Singapore's Borderlands: Tourism, Migration and the Anxieties of Mobility

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By Johan A. Lindquist

The Indonesian island of Batam is a booming frontier territory where foreign investment, mostly from neighboring Singapore, converges with inexpensive land and labor. Indonesian female migrants dominate the island's economic landscape both as factory workers and as prostitutes servicing working class tourists from Singapore. It is also a jumping off point for Indonesians entering Malaysia and Singapore in search of work.

Export processing zones such as Batam are both celebrated and vilified in contemporary debates on economic globalization. Johan Lindquist's extensive fieldwork allows him to portray globalization in terms of relationships that bind individuals together over long distances rather than as a set of impersonal economic transactions. His unique ethnographic perspective draws together the worlds of factory workers and prostitutes, migrants and tourists to create a compelling account of everyday life in a borderland characterized by dramatic capitalist expansion.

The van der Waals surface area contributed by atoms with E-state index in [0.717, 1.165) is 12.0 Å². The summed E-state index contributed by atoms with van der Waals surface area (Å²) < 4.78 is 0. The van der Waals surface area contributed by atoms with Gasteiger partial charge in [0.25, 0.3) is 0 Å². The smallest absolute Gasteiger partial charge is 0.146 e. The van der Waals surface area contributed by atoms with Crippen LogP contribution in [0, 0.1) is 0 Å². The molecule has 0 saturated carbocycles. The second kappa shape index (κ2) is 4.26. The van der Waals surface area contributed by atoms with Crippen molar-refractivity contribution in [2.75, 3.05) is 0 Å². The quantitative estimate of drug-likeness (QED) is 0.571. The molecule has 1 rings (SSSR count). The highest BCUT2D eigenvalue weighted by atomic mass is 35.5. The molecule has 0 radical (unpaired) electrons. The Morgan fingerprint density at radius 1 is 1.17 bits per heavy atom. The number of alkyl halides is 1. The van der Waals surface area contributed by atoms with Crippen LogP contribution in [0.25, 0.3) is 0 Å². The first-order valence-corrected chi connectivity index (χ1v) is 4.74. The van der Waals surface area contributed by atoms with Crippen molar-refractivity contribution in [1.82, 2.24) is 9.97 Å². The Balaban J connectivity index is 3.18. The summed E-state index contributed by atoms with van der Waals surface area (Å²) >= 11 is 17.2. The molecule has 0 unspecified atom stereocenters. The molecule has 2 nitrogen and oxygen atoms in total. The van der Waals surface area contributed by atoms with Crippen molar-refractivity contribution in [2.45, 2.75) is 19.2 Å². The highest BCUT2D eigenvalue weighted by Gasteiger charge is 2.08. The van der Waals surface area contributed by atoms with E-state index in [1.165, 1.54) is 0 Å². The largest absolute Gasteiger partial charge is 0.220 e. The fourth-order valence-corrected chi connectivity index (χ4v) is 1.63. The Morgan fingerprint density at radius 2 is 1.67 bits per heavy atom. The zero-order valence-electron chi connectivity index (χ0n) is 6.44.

The book uses three Indonesian concepts (merantau, malu, liar) to explain the mobility of migrants and tourists on Batam. The first refers to a migrant's relationship with home. The second signifies the shame or embarrassment felt when one is between accepted roles and emotional states. The third, literally "wild", is used to identify those who are out of place, notably squatters, couples in premarital cohabitation, and prostitutes without pimps. These sometimes overlapping concepts allow the book to move across economic, geographical and metaphorical boundaries.


Johan A. Lindquist is Associate Professor of Social Anthropology at Stockholm University, Sweden.


Publication Year: 2010
193 pages, 229mm x 153mm
ISBN: 978-9971-69-476-0, Paperback

NUS Press